Dalits driven out of violence-hit Alwar village
Their houses set on fire: Report
JAIPUR: Dalits driven out of Husaipur village near Bhiwadi in Alwar district of Rajasthan after a violent attack by the dominant Meo Muslims of the region this past week are unable to return to their homes because of a “reign of terror” reportedly prevailing in the area and a Minister allegedly extending support to the aggressors and trying to protect the accused.
The houses of Dalits were set on fire and their belongings looted and destroyed in a daylight attack allegedly by Meos on January 19 following an exchange of fire between the two communities, in which a Meo boy, Zahid, was killed. The dispute started when a hen was crushed under the wheels of Zahid’s tractor.
A fact-finding team of the Centre for Dalit Rights (CDR), which visited Husaipur on Monday, found that almost all houses of Dalits in the small village were destroyed and ransacked, their belongings including cash and jewellery looted and their cattle taken away by the assailants.
CDR director Satish Kumar said here that only a few Dalit women were staying in the ransacked houses, while all the male members of the households had fled to avoid reprisal by the dominant Meo community and victimisation by police. Police have arrested five Dalit youths on charges of Zahid’s murder, but have not acted on the FIR lodged by Dalits.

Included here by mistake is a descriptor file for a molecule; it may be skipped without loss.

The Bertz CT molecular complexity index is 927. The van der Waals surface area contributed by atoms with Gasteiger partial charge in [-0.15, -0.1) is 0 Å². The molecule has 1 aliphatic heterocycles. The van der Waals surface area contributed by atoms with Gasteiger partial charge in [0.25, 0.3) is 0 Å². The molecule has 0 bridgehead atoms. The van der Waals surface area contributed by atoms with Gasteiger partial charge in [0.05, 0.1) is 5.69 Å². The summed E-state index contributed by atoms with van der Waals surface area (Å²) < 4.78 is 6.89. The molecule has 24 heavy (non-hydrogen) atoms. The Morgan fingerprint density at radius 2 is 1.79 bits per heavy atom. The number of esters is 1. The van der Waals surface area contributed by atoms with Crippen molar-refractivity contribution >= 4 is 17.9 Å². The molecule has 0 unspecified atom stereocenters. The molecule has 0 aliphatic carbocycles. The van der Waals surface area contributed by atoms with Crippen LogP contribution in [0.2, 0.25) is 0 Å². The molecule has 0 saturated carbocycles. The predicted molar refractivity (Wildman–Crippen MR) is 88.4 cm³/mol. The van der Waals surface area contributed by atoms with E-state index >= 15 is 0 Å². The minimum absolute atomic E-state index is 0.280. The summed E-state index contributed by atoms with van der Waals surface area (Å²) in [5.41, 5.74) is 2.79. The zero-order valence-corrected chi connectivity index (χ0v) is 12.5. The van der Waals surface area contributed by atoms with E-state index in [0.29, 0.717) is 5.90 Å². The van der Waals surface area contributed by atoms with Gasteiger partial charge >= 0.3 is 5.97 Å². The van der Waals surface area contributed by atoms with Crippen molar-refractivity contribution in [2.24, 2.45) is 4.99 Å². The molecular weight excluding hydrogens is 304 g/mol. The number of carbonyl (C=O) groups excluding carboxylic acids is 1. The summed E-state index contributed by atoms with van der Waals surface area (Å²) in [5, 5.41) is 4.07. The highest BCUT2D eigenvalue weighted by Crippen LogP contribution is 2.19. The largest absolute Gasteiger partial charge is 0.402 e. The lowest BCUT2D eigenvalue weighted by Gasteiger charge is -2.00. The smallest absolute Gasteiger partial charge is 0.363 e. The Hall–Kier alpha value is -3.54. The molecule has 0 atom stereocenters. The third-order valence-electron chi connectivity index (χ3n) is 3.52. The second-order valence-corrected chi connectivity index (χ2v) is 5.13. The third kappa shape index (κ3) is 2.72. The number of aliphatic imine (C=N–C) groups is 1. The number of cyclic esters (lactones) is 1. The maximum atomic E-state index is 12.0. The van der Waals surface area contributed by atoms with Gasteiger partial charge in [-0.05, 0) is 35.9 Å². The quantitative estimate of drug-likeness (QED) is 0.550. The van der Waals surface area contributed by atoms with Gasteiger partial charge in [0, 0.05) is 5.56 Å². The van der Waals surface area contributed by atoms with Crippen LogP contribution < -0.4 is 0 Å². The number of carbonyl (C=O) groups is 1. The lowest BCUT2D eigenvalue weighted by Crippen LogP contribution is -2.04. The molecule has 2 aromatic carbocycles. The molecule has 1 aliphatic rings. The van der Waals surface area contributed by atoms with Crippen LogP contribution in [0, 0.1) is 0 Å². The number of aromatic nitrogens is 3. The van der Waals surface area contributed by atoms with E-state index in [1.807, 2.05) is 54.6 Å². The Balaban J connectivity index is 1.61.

Dalits in the village, belonging to the poor Meghwal community, have small land holdings which are not enough for their sustenance. Even as there is a heavy police deployment in the area six days after the clash, the dominant Meos are allegedly threatening Dalits and not allowing them to come back to the village or repair their damaged houses.
While estimating the losses at about Rs.50 lakh, the CDR noted that the district administration had so far not undertaken any survey to assess the damage or provide relief to the victims, which was mandatory in such instances under the Scheduled Castes and Scheduled Tribes (Prevention of Atrocities) Act, 1989. “The mob torched the houses in the presence of police,” said Mr. Kumar.
The team members were shocked to find that State Medical and Health Minister Aimaduddin Ahmed Khan – elected to the Assembly from Tijara constituency in which Husaipur falls – attended the burial of Zahid, but did not deem it fit to visit the nearby Dalit locality to observe the damage or offer any kind of assistance to the victims of violence.
“This act of Mr. Khan gives credence to the suspicion among Dalits that he is supporting the aggressors and trying to shield those named in the FIR,” said Mr. Kumar, while affirming that Dalits were terrified by the reported political connections of the accused.
However, senior District Congress leader and Municipal Councillor in Bhiwadi, Omar Mohammed, told The Hindu that Mr. Khan had met some Dalit victims and assured them of the State Government’s assistance during his visit to Husaipur."